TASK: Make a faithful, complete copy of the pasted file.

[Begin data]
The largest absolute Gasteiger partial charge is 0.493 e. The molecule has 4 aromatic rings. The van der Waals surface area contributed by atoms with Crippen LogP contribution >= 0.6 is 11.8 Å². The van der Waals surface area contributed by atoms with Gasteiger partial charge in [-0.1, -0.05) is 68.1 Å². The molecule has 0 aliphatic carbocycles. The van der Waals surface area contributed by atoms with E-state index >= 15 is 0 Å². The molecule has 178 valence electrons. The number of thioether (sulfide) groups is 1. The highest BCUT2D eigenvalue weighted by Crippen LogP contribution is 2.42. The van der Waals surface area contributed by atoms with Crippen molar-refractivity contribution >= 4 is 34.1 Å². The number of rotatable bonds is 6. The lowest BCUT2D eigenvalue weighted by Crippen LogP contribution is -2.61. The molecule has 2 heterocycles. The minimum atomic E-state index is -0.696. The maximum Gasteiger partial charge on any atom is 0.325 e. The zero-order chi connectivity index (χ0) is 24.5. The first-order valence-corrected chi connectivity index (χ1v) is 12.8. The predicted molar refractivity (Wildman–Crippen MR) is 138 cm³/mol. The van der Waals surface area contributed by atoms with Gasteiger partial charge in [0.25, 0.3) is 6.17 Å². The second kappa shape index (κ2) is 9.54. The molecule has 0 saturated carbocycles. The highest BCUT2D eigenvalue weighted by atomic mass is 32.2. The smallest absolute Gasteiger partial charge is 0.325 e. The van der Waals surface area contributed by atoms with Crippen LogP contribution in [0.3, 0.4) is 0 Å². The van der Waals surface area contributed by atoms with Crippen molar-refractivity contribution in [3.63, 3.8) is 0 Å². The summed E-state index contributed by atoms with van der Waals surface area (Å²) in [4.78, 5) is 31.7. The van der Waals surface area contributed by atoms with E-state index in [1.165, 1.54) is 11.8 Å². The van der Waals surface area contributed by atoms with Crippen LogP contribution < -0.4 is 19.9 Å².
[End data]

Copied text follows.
The largest absolute Gasteiger partial charge is 0.493 e. The molecule has 4 aromatic rings. The van der Waals surface area contributed by atoms with Crippen LogP contribution >= 0.6 is 11.8 Å². The van der Waals surface area contributed by atoms with Gasteiger partial charge in [-0.1, -0.05) is 68.1 Å². The molecule has 0 aliphatic carbocycles. The van der Waals surface area contributed by atoms with E-state index >= 15 is 0 Å². The molecule has 178 valence electrons. The number of thioether (sulfide) groups is 1. The highest BCUT2D eigenvalue weighted by Crippen LogP contribution is 2.42. The van der Waals surface area contributed by atoms with Crippen molar-refractivity contribution >= 4 is 34.1 Å². The number of rotatable bonds is 6. The lowest BCUT2D eigenvalue weighted by Crippen LogP contribution is -2.61. The molecule has 2 heterocycles. The minimum atomic E-state index is -0.696. The maximum Gasteiger partial charge on any atom is 0.325 e. The zero-order chi connectivity index (χ0) is 24.5. The first-order valence-corrected chi connectivity index (χ1v) is 12.8. The predicted molar refractivity (Wildman–Crippen MR) is 138 cm³/mol. The van der Waals surface area contributed by atoms with Gasteiger partial charge in [0.25, 0.3) is 6.17 Å². The second kappa shape index (κ2) is 9.54. The molecule has 0 saturated carbocycles. The highest BCUT2D eigenvalue weighted by atomic mass is 32.2. The smallest absolute Gasteiger partial charge is 0.325 e. The van der Waals surface area contributed by atoms with Crippen LogP contribution in [0.3, 0.4) is 0 Å². The van der Waals surface area contributed by atoms with Crippen molar-refractivity contribution in [3.63, 3.8) is 0 Å². The summed E-state index contributed by atoms with van der Waals surface area (Å²) in [4.78, 5) is 31.7. The van der Waals surface area contributed by atoms with E-state index in [1.165, 1.54) is 11.8 Å². The van der Waals surface area contributed by atoms with Crippen LogP contribution < -0.4 is 19.9 Å².